Thailand Blocks YouTube Over Video Insult To King

First Brazil blocked YouTube over a celebrity sex video. Then Turkey blocked YouTube over a video said to be insulting to country founder Mustafa Kemal Ataturk. Now it’s Thailand’s turn. YouTube is now blocked in Thailand after the service apparently failed to remove a video clip deemed insulting to the country’s king.

Thailand Blocks YouTube Access from Wall Street Journal and Web crackdown blocks YouTube in Thailand from the International Herald Tribune both have details. From the Wall Street Journal:

Mr. Sitthichai said YouTube was blocked Wednesday morning after its owner, Google Inc., turned down his request to remove the Web page, which features a 44-second clip showing graffiti-like elements painted over a slide show of photographs of King Bhumibol Adulyadej.

"It’s a serious case of lèse-majesté," said Mr. Sitthichai, using the legal term for the crime of offending the monarchy. "We asked Google to remove it some days ago, but they refused to."

According to Mr. Sitthichai, thousands had called the government to complain about the video.

Google, which you might recall found itself in legal hot water in Belgium after not reacting to a court filing there over copyright issues, now seems to be figuring out the Thailand situation after the fact. Again from the WSJ:

Google referred requests for comment to YouTube, whose head of global communications, Julie Supan, said, "We are disappointed that YouTube has been blocked in Thailand, and we are currently looking into the matter."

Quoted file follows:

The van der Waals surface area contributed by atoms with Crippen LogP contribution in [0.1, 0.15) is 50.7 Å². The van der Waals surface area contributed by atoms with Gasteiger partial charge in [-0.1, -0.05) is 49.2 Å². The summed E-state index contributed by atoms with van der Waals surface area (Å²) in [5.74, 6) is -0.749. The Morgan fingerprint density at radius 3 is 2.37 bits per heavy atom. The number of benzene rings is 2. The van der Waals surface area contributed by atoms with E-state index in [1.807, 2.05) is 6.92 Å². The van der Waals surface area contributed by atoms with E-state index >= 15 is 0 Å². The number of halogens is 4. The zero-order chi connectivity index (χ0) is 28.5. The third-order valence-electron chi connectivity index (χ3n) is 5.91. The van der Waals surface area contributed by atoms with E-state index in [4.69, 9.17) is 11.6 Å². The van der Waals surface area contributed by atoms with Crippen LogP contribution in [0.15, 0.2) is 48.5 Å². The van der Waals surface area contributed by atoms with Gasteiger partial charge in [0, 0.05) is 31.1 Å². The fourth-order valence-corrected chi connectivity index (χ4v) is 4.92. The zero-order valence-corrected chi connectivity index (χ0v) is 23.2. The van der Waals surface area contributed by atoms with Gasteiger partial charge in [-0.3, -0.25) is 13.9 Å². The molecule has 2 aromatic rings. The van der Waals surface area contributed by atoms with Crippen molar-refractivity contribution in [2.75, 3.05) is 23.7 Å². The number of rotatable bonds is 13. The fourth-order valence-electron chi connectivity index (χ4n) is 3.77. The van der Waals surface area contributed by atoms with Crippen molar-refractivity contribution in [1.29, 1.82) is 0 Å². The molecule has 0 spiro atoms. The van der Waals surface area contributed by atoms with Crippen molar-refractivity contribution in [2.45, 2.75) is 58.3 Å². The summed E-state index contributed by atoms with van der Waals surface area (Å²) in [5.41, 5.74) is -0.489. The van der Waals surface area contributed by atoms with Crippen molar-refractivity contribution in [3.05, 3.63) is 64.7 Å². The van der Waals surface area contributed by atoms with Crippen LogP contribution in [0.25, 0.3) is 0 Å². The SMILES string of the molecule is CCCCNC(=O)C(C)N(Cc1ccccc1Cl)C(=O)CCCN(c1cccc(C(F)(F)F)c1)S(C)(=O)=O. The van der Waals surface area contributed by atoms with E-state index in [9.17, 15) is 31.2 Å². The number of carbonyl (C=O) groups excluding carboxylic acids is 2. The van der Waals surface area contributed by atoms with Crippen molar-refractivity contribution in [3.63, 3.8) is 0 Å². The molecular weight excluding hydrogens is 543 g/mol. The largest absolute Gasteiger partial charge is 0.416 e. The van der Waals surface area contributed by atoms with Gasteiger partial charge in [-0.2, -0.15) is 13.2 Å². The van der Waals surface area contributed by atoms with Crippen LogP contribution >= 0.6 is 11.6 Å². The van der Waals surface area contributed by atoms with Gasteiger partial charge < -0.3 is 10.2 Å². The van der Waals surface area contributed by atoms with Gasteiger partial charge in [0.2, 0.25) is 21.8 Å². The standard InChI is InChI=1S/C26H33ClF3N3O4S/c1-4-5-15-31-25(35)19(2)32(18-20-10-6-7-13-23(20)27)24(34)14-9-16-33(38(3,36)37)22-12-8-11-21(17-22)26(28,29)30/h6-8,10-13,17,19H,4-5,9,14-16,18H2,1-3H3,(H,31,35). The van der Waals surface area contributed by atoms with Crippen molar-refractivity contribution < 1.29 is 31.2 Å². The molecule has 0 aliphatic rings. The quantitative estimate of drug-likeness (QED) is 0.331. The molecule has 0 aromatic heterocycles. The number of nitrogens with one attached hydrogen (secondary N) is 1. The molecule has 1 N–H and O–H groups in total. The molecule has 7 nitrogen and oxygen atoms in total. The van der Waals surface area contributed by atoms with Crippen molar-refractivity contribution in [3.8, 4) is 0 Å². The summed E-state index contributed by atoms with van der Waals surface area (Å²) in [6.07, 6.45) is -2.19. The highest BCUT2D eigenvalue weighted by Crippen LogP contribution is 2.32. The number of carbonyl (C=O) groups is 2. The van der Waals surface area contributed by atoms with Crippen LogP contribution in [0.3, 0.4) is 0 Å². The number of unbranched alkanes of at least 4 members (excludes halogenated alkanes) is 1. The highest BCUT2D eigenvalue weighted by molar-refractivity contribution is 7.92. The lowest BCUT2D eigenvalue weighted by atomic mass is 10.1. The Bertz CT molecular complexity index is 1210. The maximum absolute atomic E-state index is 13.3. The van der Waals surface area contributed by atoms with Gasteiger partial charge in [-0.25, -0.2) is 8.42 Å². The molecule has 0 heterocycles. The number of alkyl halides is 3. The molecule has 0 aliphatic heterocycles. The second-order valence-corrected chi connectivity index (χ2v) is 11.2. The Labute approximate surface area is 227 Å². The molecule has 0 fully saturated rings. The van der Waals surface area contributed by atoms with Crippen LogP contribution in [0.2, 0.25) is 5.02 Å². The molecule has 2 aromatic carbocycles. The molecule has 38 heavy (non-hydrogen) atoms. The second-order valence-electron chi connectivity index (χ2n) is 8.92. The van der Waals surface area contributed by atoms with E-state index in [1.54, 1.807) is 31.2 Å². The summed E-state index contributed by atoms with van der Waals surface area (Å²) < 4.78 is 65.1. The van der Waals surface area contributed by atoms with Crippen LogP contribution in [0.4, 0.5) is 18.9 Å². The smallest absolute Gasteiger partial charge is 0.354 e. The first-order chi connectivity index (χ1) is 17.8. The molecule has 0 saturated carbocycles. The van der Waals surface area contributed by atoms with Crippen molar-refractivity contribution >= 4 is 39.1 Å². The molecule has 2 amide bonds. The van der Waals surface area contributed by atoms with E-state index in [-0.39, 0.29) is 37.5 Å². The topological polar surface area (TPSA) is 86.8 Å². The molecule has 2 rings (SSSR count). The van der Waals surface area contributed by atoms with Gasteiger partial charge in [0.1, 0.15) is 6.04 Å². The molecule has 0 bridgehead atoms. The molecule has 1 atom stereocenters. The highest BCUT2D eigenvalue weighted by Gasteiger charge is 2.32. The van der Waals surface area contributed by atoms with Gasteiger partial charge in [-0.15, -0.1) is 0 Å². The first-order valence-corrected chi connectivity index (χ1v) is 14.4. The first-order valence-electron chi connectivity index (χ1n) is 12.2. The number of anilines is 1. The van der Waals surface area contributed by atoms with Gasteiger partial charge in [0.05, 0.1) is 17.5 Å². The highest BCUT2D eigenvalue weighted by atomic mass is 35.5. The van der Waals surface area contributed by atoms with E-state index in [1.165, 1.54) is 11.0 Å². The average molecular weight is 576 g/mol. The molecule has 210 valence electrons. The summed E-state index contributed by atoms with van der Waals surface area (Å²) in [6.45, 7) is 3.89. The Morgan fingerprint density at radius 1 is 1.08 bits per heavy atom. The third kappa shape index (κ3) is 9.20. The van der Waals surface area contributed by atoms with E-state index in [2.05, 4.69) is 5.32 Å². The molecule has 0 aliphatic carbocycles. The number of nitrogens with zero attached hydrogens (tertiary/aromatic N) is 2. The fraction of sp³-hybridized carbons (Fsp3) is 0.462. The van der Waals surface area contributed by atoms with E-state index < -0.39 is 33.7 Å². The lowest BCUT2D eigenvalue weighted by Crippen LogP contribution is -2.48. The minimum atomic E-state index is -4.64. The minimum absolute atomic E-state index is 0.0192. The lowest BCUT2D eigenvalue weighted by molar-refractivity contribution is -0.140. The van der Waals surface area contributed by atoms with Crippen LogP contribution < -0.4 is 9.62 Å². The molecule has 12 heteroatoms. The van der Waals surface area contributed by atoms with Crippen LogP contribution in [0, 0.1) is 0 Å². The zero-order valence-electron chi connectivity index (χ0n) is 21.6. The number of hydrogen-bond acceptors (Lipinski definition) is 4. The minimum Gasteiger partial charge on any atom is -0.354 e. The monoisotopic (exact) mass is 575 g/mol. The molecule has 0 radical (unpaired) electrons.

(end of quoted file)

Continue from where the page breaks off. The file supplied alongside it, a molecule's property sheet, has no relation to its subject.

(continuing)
The video (this seems to be the one, based on this Mail & Guardian article), is described as insulting in part because:

The most offensive to Thai Buddhists was the juxtaposition of a pair of woman’s feet, the lowest part of the body, above his head, the highest part of the body.

Not insulting or issue enough for YouTube, however. The Mail & Guardian article suggests that YouTube had previously looked into the matter and decided it wasn’t an issue:

Sitthichai said YouTube had told Thai officials it did not find the clip offensive, so it turned down the request to remove it.

Postscript:

YouTube offers to help Thais block offending pages from Reuters has a follow-up on YouTube working with the Thai government.

Related Topics: Channel: Video | Google: YouTube & Video | Legal: Censorship

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About The Author: is a Founding Editor of Search Engine Land. He’s a widely cited authority on search engines and search marketing issues who has covered the space since 1996. Danny also serves as Chief Content Officer for Third Door Media, which publishes Search Engine Land and produces the SMX: Search Marketing Expo conference series. He has a personal blog called Daggle (and keeps his disclosures page there). He can be found on Facebook, Google + and microblogs on Twitter as @dannysullivan.

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